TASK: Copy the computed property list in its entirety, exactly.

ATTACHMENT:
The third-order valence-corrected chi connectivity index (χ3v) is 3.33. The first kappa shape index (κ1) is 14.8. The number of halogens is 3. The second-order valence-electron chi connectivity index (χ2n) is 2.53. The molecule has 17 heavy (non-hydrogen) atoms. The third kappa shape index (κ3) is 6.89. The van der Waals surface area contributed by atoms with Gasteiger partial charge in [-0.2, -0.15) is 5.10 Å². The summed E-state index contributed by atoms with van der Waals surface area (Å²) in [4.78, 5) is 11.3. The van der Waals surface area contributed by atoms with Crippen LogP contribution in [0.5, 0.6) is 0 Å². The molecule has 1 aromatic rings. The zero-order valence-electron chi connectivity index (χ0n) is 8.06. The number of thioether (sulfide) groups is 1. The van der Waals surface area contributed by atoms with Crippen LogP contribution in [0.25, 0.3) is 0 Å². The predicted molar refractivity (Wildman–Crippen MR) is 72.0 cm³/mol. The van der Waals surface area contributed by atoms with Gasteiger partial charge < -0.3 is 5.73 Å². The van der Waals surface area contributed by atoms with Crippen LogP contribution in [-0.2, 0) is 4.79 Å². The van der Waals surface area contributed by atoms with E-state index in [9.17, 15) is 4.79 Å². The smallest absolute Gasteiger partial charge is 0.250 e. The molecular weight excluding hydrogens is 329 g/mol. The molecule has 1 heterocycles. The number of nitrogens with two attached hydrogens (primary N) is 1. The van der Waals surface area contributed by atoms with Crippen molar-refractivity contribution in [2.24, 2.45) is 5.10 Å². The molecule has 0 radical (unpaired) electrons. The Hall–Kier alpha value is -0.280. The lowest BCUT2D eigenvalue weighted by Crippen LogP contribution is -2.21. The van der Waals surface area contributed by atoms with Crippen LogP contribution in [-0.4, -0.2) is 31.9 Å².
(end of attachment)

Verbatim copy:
The third-order valence-corrected chi connectivity index (χ3v) is 3.33. The first kappa shape index (κ1) is 14.8. The number of halogens is 3. The second-order valence-electron chi connectivity index (χ2n) is 2.53. The molecule has 17 heavy (non-hydrogen) atoms. The third kappa shape index (κ3) is 6.89. The van der Waals surface area contributed by atoms with Gasteiger partial charge in [-0.2, -0.15) is 5.10 Å². The summed E-state index contributed by atoms with van der Waals surface area (Å²) in [4.78, 5) is 11.3. The van der Waals surface area contributed by atoms with Crippen LogP contribution in [0.5, 0.6) is 0 Å². The molecule has 1 aromatic rings. The zero-order valence-electron chi connectivity index (χ0n) is 8.06. The number of thioether (sulfide) groups is 1. The van der Waals surface area contributed by atoms with Crippen LogP contribution in [0.25, 0.3) is 0 Å². The predicted molar refractivity (Wildman–Crippen MR) is 72.0 cm³/mol. The van der Waals surface area contributed by atoms with Gasteiger partial charge < -0.3 is 5.73 Å². The van der Waals surface area contributed by atoms with Crippen LogP contribution in [-0.2, 0) is 4.79 Å². The van der Waals surface area contributed by atoms with E-state index in [9.17, 15) is 4.79 Å². The smallest absolute Gasteiger partial charge is 0.250 e. The molecular weight excluding hydrogens is 329 g/mol. The molecule has 1 heterocycles. The number of nitrogens with two attached hydrogens (primary N) is 1. The van der Waals surface area contributed by atoms with Crippen molar-refractivity contribution in [2.24, 2.45) is 5.10 Å². The molecule has 0 radical (unpaired) electrons. The Hall–Kier alpha value is -0.280. The lowest BCUT2D eigenvalue weighted by Crippen LogP contribution is -2.21. The van der Waals surface area contributed by atoms with Crippen LogP contribution in [-0.4, -0.2) is 31.9 Å².